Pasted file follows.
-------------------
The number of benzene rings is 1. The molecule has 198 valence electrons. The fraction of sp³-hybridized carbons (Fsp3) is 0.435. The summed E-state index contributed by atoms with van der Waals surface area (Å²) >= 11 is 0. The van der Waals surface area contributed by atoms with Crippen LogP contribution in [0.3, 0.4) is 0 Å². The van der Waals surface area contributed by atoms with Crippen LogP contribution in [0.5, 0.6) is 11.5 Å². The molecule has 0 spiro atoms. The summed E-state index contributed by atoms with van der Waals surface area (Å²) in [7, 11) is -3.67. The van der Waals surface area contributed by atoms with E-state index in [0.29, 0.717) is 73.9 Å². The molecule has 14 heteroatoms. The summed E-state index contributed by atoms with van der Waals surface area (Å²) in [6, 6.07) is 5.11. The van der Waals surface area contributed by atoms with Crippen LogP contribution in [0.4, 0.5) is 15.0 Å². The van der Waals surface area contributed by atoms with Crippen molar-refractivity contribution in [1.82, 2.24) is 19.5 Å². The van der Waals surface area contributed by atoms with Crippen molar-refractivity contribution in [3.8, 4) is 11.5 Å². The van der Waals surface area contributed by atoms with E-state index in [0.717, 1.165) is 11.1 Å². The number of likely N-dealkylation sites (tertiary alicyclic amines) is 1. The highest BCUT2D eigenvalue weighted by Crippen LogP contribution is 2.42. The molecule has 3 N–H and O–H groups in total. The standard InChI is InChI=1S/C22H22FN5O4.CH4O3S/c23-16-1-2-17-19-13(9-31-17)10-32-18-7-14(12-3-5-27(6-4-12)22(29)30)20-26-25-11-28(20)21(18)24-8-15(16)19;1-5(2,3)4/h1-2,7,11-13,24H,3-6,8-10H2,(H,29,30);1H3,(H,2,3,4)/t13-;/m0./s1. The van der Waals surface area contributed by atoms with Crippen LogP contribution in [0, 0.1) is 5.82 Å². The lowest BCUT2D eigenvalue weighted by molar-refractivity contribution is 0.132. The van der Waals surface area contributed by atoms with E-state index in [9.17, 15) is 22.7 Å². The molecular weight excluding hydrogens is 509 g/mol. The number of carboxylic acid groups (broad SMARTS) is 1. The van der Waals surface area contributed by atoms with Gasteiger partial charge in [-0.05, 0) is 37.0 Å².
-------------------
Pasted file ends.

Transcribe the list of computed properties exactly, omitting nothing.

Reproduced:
The number of benzene rings is 1. The molecule has 198 valence electrons. The fraction of sp³-hybridized carbons (Fsp3) is 0.435. The summed E-state index contributed by atoms with van der Waals surface area (Å²) >= 11 is 0. The van der Waals surface area contributed by atoms with Crippen LogP contribution in [0.3, 0.4) is 0 Å². The van der Waals surface area contributed by atoms with Crippen LogP contribution in [0.5, 0.6) is 11.5 Å². The molecule has 0 spiro atoms. The summed E-state index contributed by atoms with van der Waals surface area (Å²) in [7, 11) is -3.67. The van der Waals surface area contributed by atoms with E-state index in [0.29, 0.717) is 73.9 Å². The molecule has 14 heteroatoms. The summed E-state index contributed by atoms with van der Waals surface area (Å²) in [6, 6.07) is 5.11. The van der Waals surface area contributed by atoms with Crippen LogP contribution in [0.4, 0.5) is 15.0 Å². The van der Waals surface area contributed by atoms with Crippen molar-refractivity contribution in [1.82, 2.24) is 19.5 Å². The van der Waals surface area contributed by atoms with Crippen molar-refractivity contribution in [3.8, 4) is 11.5 Å². The van der Waals surface area contributed by atoms with E-state index in [0.717, 1.165) is 11.1 Å². The number of likely N-dealkylation sites (tertiary alicyclic amines) is 1. The highest BCUT2D eigenvalue weighted by Crippen LogP contribution is 2.42. The molecule has 3 N–H and O–H groups in total. The standard InChI is InChI=1S/C22H22FN5O4.CH4O3S/c23-16-1-2-17-19-13(9-31-17)10-32-18-7-14(12-3-5-27(6-4-12)22(29)30)20-26-25-11-28(20)21(18)24-8-15(16)19;1-5(2,3)4/h1-2,7,11-13,24H,3-6,8-10H2,(H,29,30);1H3,(H,2,3,4)/t13-;/m0./s1. The van der Waals surface area contributed by atoms with Crippen LogP contribution in [0, 0.1) is 5.82 Å². The lowest BCUT2D eigenvalue weighted by molar-refractivity contribution is 0.132. The van der Waals surface area contributed by atoms with E-state index in [9.17, 15) is 22.7 Å². The molecular weight excluding hydrogens is 509 g/mol. The number of carboxylic acid groups (broad SMARTS) is 1. The van der Waals surface area contributed by atoms with Gasteiger partial charge in [-0.05, 0) is 37.0 Å².